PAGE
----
THE BRUSH MAKES ALL THE DIFFERENCE
Shaving foam from a can is gross. Canned foam is largely made up of air bubbles and therefore has a very hard time lubricating and protecting skin. Foam also tends to soak into skin, leaving an itch-causing residue when you rinse. A shaving brush, on the other hand, will leave you with smooth, irritant free skin.
A shaving brush creates a thick, skin protecting lather and distributes it evenly so that your razor does not shave exposed skin. The bristles of the brush exfoliate your skin, effectively removing dead skin cells right before you shave, ensuring your razor has the clearest path possible. A shaving brush also lifts each individual hair (by running it against the direction of hair growth after you lather) so that the razor slices through them rather than over them. Another bonus of the shaving brush is that by combining its exfoliation and distribution of soap it can greatly improve skin affected by acne.
By trading in your canned chemical goo for a shaving brush and luxurious soap you can go from a mediocre, irritating shave to a “feel how smooth!” spa-like experience. Who knew such a little brush could do so much!
Shaving Brush Experts
In the beginning of The Copper Hat, Brad made all of the shaving brushes we sold by hand on a wood lathe. Each brush was one-of-a-kind and made without patterns. For the most part, Brad uses reclaimed materials, like upcycled denim, styrofoam and windfallen trees, to make the shaving brush handles. He has also had years of experience refurbishing old shaving brushes.
As The Copper Hat became busier, Brad didn’t have time to keep up with making brushes by hand, so we began to design our own production shaving brush. Creating this brush was a wild adventure, so we thought it only fitting to name it after the Journey to get here! “The Journey” is our very own Canadian-manufactured shaving brush and we’re confident you’ll love it!
This shaving brush features a heavy-duty anodized aluminum handle with a modern, easy to hold shape. We’ve designed this brush to easily whip up a thick lather in both shaving creams and soaps. Each brush handle is manufactured, anodized, and engraved at small, Canadian shops. Then Brad sets the handles with the highest quality bristles.
Shaving Brush Bristle Types
Many wet shavers will tell you that you must go with a badger hair shaving brush, and for many years, we kind of agreed. That being said, after 10 years of manufacturing and setting people up with shaving brushes, we’ve learned that Synthetic bristles outlast natural bristles and are easier to care for. They are lovely and soft, making them excellent for those with sensitive skin. Synthetic bristles are also vegan.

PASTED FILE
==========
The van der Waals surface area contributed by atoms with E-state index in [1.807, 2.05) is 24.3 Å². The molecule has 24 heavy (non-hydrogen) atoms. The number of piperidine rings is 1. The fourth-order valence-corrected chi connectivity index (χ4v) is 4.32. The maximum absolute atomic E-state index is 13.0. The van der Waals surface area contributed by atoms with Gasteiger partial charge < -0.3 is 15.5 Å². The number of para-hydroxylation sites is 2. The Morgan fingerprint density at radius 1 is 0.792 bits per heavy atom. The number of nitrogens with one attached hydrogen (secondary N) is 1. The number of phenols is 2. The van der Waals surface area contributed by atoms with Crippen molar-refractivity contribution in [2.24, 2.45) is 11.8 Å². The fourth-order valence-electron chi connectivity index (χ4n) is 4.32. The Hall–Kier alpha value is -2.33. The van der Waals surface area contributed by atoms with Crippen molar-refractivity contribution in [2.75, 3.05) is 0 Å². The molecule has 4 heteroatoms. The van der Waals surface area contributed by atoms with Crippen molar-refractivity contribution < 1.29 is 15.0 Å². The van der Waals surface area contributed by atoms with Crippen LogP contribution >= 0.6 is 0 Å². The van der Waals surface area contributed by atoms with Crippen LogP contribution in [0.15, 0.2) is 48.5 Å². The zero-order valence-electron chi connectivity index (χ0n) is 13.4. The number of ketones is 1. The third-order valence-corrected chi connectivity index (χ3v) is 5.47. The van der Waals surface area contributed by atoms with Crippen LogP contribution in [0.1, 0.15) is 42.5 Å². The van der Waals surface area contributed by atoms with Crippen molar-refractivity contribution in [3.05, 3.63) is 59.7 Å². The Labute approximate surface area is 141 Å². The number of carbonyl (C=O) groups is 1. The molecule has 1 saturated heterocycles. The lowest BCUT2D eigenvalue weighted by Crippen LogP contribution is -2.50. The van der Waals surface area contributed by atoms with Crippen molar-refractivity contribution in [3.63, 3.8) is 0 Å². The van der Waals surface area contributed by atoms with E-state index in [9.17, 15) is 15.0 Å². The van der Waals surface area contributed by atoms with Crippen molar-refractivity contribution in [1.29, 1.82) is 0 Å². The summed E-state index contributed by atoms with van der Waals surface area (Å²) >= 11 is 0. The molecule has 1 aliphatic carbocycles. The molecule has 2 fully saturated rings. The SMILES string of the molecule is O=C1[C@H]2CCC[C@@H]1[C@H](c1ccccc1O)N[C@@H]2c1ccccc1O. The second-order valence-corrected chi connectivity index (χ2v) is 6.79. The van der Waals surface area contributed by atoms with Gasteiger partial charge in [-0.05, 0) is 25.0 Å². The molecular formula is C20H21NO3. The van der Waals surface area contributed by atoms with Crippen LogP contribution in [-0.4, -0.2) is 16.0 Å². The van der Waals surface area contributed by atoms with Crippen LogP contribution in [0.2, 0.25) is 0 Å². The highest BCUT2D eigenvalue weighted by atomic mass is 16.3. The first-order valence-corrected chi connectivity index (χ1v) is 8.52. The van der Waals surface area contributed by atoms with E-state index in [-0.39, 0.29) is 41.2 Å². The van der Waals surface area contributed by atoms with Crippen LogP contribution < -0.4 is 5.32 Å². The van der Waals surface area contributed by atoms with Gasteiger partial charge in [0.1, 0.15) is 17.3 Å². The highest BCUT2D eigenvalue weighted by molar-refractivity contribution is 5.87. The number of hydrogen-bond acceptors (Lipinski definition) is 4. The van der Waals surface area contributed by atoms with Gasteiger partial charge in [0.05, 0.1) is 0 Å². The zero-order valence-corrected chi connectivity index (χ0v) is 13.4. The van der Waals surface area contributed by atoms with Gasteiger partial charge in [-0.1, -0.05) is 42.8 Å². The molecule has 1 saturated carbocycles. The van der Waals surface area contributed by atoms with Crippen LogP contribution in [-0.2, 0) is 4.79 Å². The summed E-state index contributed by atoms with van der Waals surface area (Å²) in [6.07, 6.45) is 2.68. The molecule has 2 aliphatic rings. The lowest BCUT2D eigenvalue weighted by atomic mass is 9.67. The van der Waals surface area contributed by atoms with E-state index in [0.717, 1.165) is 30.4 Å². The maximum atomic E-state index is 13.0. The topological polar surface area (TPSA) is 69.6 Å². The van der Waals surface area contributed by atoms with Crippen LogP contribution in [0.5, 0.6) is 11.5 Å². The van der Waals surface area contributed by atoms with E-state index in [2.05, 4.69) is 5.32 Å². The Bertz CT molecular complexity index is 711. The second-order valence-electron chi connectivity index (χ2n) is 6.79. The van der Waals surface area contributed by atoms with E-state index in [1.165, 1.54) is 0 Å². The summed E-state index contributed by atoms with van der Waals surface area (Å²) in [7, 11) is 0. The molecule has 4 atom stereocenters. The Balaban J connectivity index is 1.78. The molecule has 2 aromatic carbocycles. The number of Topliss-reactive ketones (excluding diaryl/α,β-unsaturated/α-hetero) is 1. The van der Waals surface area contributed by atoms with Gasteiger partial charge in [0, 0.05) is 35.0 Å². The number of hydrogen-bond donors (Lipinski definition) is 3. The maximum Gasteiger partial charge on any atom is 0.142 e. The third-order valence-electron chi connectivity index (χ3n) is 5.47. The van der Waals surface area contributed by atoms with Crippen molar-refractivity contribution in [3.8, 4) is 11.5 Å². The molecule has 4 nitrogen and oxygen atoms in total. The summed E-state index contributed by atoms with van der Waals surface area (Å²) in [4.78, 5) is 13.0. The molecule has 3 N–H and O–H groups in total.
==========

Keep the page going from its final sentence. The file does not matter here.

Badger hair is harvested from badgers and is typically sourced from China where badgers are considered invasive species. While harvesting badgers/badger hair may be considered sustainable, it’s definitely not cruelty-free. So, after many years of selling badger hair brushes and weighing other options, we’ve chosen to no longer use it in our brushes.
Over the past 10 years, high quality synthetic bristles have come a long way and are now softer than any natural fiber. They age really well and look pristine, even after many years. A good quality synthetic bristle will not shed and is easy to keep clean. They also have great back bone, meaning that while they are soft on the skin, they aren’t floppy!
We believe in the quality of our synthetic bristled, solid aluminum Journey shaving brushes so much, that we guarantee them with a 5 year warranty. That is unheard of for a shaving brush, but we stand behind our brushes 100%.
We also offer shaving brushes set with Boar hair. Boar hair is coarser than badger hair and synthetic bristles. It is excellent for leg and body shaving, but most face shavers find it a bit too rough. Boar hair exfoliates very well, so is great for covering large surface areas quickly.
If you have any questions about shaving brush bristles, please let us know!
A Quick How To
If you are using a shave puck (a hard bar-type soap), put the puck in your lathering bowl/mug and fill it with warm water for a few minutes.
Soak the shaving brush bristles with warm water either in the stream from the tap or in another bowl/mug. The brush only needs to be soaked for 10 seconds or so. Before lathering, shake most of the water off of the brush and empty the water from the bowl containing the puck.
Next, swirl the brush around the puck of soap quickly until lather appears (if you are using a cream from a tub or tube, put a quarter-sized amount into your bowl to lather). A good lather should take about 30 seconds to build. If it seems like not much is happening after a few seconds, add a few drops of water.
If the lather is very bubbly, there is too much water in the mixture and you should shake the brush out a bit more. The optimal lather will look just like whipped cream – fluffy, thick and white, but few bubbles. Make sure your skin is damp, then swirl lather onto your skin moving your brush in a circular motion. Once you have distributed a thick, even layer over your skin (you may choose to go over the same spot with your brush more than once), pull your brush over your skin against the grain of your hair growth (this lifts the hair so that it is easier to cut). Now you`re ready to shave!